The world of multichannel commerce is a very fascinating one at the moment. Just like an old steam locomotive, the multichannel train has taken some time to gain speed, but now that it’s moving, there’s no stopping it.

It may even have gone over the top of the mountain to careen down, just a bit too fast, slightly out of control… an exciting ride no doubt, but are we doing enough to keep it on track?

From the supplier side, multichannel has now reached all the big players: consultancies, software vendors, system integrators, etc. The realization that the question (and solution) is a big one has ensured that new multichannel “specialist” teams have appeared out of nowhere.

For the companies (retailers, etc.) that are implementing multichannel retail strategies, the challenge of doing this and doing it properly is hard enough, but with executives easily excited about the latest iPhone app or concerned with why the website doesn’t work on their iPad, the focus may not always be on the things that truly matter in order to become a successful multichannel organization.

Throw in the added complexity of the naming game (is it multichannel, omni-channel or cross-channel?), and it’s no surprise that we may have lost our way a bit and sometimes forget about the basics.

So, I decided to take a step back and look at the foundations of multichannel -- it may not be as exciting as m- or f-commerce, but quite necessary all the same.

So, First Things First, What is Multichannel Commerce about These Days?

Whatever you may call it (omni-, multi- or cross-channel commerce), for me they are all the same; it is all about engaging with your customers in a consistent and relevant way, over whatever device or touchpoint your customer wants to engage with you.

And where it used to be “respectable” to be available via many touchpoints, including an app, Facebook, etc., or you may even have linked some of them, for example, by offering “reserve online, pick up in store” type services, these days the winners will be the ones who provide a coherent and relevant story across all of your touchpoints.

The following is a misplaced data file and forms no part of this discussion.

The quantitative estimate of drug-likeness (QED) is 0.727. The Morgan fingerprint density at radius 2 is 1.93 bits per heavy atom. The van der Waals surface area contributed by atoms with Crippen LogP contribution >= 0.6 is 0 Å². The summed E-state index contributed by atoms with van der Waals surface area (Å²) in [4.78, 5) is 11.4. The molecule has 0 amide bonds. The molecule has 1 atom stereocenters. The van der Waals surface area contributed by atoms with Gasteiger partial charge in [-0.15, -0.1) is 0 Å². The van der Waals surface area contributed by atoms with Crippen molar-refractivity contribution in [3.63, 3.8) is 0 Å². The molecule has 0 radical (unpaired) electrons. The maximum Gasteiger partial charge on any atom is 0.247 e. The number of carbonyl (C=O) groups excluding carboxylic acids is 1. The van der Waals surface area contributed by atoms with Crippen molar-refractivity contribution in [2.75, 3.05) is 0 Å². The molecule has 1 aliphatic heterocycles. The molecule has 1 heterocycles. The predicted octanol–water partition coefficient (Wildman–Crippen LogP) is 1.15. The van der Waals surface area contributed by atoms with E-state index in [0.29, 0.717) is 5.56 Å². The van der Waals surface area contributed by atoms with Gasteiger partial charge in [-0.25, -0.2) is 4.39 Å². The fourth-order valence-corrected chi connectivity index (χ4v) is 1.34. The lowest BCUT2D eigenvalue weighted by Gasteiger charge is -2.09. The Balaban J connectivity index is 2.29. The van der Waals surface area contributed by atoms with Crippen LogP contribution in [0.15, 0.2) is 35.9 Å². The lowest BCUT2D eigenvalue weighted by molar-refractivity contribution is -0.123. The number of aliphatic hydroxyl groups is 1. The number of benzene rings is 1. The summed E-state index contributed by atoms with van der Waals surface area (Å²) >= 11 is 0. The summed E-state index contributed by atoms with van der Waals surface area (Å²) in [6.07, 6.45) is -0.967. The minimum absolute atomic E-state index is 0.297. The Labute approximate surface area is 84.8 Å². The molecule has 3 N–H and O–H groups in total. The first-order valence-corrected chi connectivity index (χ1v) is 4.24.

Converting a consumer from a browser to a buyer no longer happens on a single channel; it happens across a multichannel journey. And at each step of the way during this multichannel journey you will have to make sure that:

  • The information you provide, regardless of channel or touchpoint, is accurate, consistent and relevant.
  • A customer touchpoint is easy to access and use.
  • Each touchpoint has a clear role and fulfills specific customer needs as they travel on their journey, whether this is information or transactional capability.
  • You provide enough reasons for the consumer to want to use your touchpoint next in their multichannel journey (and a little incentive such as a discount may just help).

So, next time you’re in that multichannel discussion and are debating if you should be doing mobile or Facebook or an iPad app, go back to basics and ask yourself “why?” and ”what is the role of this touchpoint in the grand scheme of things?” Because, above all, you want to provide your target consumers with a positive experience -- and one that drives sales for your business.